Did you know that in addition to their role as Guardians of the Record, court reporters perform a vital role in helping people with hearing impairment access to judicial proceedings?
Realtime court reporters who have obtained additional training and certification are able to provide CART - Communication Access Realtime Translation – services, which are similar to closed-captioning seen on television.
Under the Americans with Disabilities Act (ADA), federal, state, and local governments are required to provide “reasonable accommodations for employees and ‘auxiliary aids and services’ to ensure effective communication with people who are deaf or hard of hearing.”
The National Court Reporters Association (NCRA) describes CART services as “the instant translation of the spoken word into English text using a stenotype machine, notebook computer and realtime software.” The text produced by the CART service can be displayed on an individual’s computer monitor, projected onto a screen, combined with a video presentation to appear as captions, or otherwise made available using other transmission and display systems.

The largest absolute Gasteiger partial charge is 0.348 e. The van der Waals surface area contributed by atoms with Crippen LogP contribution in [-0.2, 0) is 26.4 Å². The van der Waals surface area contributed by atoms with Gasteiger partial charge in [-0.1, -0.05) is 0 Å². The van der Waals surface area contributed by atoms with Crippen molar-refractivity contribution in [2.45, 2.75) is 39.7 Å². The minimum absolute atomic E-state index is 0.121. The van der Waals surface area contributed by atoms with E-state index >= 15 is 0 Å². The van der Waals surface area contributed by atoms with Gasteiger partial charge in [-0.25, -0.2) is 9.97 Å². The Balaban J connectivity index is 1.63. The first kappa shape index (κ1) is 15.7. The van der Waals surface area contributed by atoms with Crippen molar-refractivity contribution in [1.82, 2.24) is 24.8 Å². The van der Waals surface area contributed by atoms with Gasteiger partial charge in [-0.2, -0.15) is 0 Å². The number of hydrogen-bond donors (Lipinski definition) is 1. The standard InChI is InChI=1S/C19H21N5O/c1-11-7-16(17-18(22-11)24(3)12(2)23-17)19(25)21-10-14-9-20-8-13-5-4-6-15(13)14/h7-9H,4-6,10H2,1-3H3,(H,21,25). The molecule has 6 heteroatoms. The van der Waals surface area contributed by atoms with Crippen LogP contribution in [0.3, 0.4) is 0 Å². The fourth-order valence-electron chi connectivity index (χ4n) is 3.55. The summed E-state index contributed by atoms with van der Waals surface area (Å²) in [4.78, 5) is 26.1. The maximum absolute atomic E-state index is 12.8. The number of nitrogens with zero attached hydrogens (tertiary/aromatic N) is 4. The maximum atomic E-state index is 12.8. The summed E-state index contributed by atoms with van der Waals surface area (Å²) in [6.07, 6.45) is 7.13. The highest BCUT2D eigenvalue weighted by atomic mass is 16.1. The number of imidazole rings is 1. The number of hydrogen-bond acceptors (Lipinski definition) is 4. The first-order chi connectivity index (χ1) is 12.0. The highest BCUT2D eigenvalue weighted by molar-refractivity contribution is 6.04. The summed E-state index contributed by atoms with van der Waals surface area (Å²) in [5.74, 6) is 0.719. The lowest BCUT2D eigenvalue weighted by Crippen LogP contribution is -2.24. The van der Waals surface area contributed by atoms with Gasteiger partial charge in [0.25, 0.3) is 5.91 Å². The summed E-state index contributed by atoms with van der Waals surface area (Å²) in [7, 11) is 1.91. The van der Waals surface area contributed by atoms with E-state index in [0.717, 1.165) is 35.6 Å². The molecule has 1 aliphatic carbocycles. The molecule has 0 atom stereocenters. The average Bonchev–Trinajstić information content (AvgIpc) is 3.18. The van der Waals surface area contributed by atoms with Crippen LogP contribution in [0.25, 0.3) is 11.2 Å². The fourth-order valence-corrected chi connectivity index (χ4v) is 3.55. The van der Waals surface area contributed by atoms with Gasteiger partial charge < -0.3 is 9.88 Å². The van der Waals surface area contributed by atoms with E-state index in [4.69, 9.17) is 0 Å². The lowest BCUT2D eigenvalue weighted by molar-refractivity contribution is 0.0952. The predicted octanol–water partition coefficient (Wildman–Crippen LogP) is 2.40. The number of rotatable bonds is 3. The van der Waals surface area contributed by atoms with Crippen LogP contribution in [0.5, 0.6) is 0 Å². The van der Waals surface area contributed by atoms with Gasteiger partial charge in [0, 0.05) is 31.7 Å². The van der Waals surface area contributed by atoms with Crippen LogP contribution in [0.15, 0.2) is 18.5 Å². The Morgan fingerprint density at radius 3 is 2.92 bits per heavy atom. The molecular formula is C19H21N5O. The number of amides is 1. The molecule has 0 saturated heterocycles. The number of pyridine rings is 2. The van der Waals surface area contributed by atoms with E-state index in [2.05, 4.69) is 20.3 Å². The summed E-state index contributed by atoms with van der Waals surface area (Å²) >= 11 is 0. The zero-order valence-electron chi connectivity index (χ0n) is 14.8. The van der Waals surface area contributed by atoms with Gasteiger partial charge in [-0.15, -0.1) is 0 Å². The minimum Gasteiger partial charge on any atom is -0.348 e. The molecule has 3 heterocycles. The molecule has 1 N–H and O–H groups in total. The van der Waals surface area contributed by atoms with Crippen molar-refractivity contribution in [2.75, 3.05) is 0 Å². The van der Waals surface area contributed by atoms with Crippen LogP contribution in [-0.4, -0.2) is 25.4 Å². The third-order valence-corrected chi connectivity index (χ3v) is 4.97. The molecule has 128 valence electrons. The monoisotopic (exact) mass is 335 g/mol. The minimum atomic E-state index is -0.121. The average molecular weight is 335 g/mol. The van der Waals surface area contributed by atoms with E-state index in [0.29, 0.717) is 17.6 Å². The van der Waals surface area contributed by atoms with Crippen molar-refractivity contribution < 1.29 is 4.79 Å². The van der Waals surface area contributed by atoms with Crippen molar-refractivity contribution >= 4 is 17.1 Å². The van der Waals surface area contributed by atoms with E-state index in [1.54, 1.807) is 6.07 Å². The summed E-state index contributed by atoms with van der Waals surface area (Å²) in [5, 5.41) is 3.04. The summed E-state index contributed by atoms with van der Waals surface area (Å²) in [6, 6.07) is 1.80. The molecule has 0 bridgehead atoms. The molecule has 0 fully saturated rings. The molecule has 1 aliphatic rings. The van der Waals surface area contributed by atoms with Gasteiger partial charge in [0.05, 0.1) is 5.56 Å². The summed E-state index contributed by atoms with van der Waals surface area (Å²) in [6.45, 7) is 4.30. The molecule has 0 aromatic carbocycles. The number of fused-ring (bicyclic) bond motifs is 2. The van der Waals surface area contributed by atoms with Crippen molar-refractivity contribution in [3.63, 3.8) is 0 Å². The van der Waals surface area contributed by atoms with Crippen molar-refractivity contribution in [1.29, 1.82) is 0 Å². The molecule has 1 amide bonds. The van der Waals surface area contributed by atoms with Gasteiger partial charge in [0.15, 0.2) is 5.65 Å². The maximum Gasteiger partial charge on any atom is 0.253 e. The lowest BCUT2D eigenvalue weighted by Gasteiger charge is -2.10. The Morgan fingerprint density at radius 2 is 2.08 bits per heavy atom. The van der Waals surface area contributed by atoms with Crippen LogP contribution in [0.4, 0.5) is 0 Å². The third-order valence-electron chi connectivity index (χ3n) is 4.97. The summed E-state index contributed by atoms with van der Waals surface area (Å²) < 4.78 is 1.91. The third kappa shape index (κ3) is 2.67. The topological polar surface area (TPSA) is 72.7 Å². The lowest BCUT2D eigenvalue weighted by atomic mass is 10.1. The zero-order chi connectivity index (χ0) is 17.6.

In a recent letter to the editor in a local newspaper, one man who has requested CART services from the courts in the past took the time to educate his neighbors about what CART is and how to go about requesting CART services themselves.
The ADA provides that courts and public entities must provide meaningful access to the hearing impaired, and not just American Sign Language. Under the ADA, if a hearing-impaired person makes his or her needs known, the courts must make every effort to accommodate the needs of that person, including, but not limited to ASL.
Little known, there is something called Communication Access Realtime Translation, in which a qualified certified court reporter is present in a court proceeding of public meeting, takes down what is being said and by whom, in realtime and the text of the proceeding appears on a monitor. Under the ADA, the public body must provide these and other services, at its cost, and must, wherever practical, honor the request of the hearing disabled to provide the accommodation he or she feels would be most useful.
I have had good success in getting courts to accommodate my needs, given sufficient lead time and instruction on what I need and the technology which is available.
The National Association for the Deaf provides more information about CART and the Americans with Disabilities Act here. For more information about becoming a CART certified court reporter, visit the National Court Reporters Association’s (NCRA) CART page.